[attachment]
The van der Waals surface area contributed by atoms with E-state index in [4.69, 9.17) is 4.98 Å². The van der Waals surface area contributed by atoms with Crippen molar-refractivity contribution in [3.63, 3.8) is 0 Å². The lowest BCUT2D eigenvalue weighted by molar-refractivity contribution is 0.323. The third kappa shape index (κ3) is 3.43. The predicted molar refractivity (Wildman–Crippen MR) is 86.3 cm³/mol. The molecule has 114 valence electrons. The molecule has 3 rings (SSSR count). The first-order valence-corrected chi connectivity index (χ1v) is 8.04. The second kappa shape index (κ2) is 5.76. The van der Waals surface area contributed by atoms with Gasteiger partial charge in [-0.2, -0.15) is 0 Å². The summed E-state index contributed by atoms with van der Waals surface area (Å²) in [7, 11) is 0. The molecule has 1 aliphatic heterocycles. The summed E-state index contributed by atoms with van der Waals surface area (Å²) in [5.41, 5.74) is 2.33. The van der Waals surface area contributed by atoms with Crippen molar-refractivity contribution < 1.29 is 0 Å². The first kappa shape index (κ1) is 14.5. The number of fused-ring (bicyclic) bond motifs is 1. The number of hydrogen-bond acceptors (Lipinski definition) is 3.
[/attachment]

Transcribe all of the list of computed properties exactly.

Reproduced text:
The van der Waals surface area contributed by atoms with E-state index in [4.69, 9.17) is 4.98 Å². The van der Waals surface area contributed by atoms with Crippen molar-refractivity contribution in [3.63, 3.8) is 0 Å². The lowest BCUT2D eigenvalue weighted by molar-refractivity contribution is 0.323. The third kappa shape index (κ3) is 3.43. The predicted molar refractivity (Wildman–Crippen MR) is 86.3 cm³/mol. The molecule has 114 valence electrons. The molecule has 3 rings (SSSR count). The first-order valence-corrected chi connectivity index (χ1v) is 8.04. The second kappa shape index (κ2) is 5.76. The van der Waals surface area contributed by atoms with Gasteiger partial charge in [-0.2, -0.15) is 0 Å². The summed E-state index contributed by atoms with van der Waals surface area (Å²) in [7, 11) is 0. The molecule has 1 aliphatic heterocycles. The summed E-state index contributed by atoms with van der Waals surface area (Å²) in [5.41, 5.74) is 2.33. The van der Waals surface area contributed by atoms with Crippen molar-refractivity contribution < 1.29 is 0 Å². The first kappa shape index (κ1) is 14.5. The number of fused-ring (bicyclic) bond motifs is 1. The number of hydrogen-bond acceptors (Lipinski definition) is 3.